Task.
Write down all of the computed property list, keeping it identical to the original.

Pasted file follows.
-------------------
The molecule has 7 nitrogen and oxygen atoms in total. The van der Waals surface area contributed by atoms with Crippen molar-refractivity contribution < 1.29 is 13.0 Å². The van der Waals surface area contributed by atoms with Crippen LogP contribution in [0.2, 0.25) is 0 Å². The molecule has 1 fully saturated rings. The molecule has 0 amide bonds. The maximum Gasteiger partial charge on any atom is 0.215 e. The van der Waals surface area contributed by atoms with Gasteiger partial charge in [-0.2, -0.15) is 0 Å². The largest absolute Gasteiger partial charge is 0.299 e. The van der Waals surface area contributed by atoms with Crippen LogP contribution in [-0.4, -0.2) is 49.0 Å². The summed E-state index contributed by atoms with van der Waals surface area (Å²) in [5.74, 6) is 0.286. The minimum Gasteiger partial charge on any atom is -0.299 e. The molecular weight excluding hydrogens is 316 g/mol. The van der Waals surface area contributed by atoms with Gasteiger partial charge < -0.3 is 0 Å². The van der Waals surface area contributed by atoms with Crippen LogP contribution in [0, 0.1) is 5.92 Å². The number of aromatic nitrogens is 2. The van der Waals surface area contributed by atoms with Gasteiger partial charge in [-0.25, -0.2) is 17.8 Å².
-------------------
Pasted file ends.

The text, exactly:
The molecule has 7 nitrogen and oxygen atoms in total. The van der Waals surface area contributed by atoms with Crippen molar-refractivity contribution < 1.29 is 13.0 Å². The van der Waals surface area contributed by atoms with Crippen LogP contribution in [0.2, 0.25) is 0 Å². The molecule has 1 fully saturated rings. The molecule has 0 amide bonds. The maximum Gasteiger partial charge on any atom is 0.215 e. The van der Waals surface area contributed by atoms with Gasteiger partial charge in [-0.2, -0.15) is 0 Å². The largest absolute Gasteiger partial charge is 0.299 e. The van der Waals surface area contributed by atoms with Crippen LogP contribution in [-0.4, -0.2) is 49.0 Å². The summed E-state index contributed by atoms with van der Waals surface area (Å²) in [5.74, 6) is 0.286. The minimum Gasteiger partial charge on any atom is -0.299 e. The molecular weight excluding hydrogens is 316 g/mol. The van der Waals surface area contributed by atoms with Gasteiger partial charge < -0.3 is 0 Å². The van der Waals surface area contributed by atoms with Crippen LogP contribution in [0, 0.1) is 5.92 Å². The number of aromatic nitrogens is 2. The van der Waals surface area contributed by atoms with Gasteiger partial charge in [-0.25, -0.2) is 17.8 Å².